The excitement today, I think, is what students can do with the technology. Creating film strips and analog videos seem like cave writing in comparison to digital videos and interactive web sites. My worry? That all this great technology is still mostly being used to enhance teacher presentations and kids don’t get much chance to do their own creation and interaction. I was glad to see that several of my pre-service teachers this semester adopted Google Maps for their lesson projects and allowed students to do the creation. You could argue that it’s not that innovative since teachers have been doing map work with students forever. But what a step away from the flat views with their colored pencil hatch marks. Add markers, draw lines, zoom in and out, check out the terrain, the possibilities are endless.

I’m a huge fan of Google Maps as a great example of the interactivity that I think is really the innovative part of digital technologies. I used it recently to plan and execute my recent walking tour of Denver. I created the map on my laptop, pulled audio from the Denver Story Trek website, and then moved everything to my phone. (Don’t get me started on my phone…I really am in love with my Droid.)

View Denver in a larger map

It’s been an interesting time to be alive. Technologically, watching the world move from analog to digital must be a similar experience to the generation that went from horse-drawn wagons to automobiles. I’ve seen great cultural shifts as well particularly in terms of individual rights. The landmark civil rights legislation was signed when I was a toddler. And while it didn’t pass, the Equal Rights Amendment was part of the milieu as I came to adulthood in the 70s. I’ve grown up surrounded by conversations about race, gender, and sexual orientation and while we are a long way from answers in any of those areas, we’re moving in a positive direction I think as we learn to think of each other as individuals first and then members of particular groups second. We’re complex beings whose identities are woven from disparate threads.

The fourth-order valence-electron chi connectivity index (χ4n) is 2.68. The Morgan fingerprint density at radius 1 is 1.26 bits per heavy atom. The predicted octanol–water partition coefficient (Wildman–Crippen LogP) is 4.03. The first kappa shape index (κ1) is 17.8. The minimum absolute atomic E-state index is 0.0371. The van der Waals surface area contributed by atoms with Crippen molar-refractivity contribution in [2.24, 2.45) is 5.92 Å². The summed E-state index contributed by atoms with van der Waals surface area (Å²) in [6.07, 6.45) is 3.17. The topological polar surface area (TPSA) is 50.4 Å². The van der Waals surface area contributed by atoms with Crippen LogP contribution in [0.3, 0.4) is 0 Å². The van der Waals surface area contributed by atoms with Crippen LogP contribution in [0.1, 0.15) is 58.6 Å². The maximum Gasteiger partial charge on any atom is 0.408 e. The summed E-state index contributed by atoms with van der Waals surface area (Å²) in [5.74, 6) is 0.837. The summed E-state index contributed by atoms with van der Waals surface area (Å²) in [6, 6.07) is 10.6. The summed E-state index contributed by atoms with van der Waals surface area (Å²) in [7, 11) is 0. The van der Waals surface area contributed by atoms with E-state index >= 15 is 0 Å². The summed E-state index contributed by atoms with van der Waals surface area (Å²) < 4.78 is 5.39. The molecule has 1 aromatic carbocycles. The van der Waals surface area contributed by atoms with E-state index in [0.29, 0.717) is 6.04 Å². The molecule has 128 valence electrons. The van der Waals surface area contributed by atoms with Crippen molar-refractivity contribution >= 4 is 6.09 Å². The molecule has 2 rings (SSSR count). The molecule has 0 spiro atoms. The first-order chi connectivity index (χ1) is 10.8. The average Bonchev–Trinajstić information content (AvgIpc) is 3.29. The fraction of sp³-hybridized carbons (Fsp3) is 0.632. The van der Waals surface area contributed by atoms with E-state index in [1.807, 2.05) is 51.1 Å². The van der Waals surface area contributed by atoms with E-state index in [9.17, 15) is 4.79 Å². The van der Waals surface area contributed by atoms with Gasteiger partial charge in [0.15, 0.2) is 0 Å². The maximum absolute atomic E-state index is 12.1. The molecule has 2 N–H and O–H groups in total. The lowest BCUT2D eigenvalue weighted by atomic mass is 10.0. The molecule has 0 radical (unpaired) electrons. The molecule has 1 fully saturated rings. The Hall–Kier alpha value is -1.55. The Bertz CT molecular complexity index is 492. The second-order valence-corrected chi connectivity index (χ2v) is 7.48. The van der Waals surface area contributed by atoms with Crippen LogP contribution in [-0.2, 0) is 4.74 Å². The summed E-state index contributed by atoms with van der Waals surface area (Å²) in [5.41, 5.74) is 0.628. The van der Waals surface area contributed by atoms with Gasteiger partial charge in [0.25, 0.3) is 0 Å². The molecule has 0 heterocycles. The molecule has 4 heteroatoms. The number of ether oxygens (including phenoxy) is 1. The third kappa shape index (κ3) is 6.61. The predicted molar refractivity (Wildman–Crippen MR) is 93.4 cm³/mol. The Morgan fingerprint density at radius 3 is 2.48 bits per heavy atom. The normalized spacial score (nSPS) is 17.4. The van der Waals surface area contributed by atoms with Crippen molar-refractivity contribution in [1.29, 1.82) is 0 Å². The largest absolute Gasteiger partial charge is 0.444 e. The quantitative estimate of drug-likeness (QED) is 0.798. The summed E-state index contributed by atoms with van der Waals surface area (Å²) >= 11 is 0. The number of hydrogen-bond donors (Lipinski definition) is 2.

I’ll close with the weirdest thing about being this age: the President of the United States is my age! And, I graduated from William and Mary with John Stewart. My generation is moving in to the leadership, joining but also changing the establishment while the next generation breathes down our necks.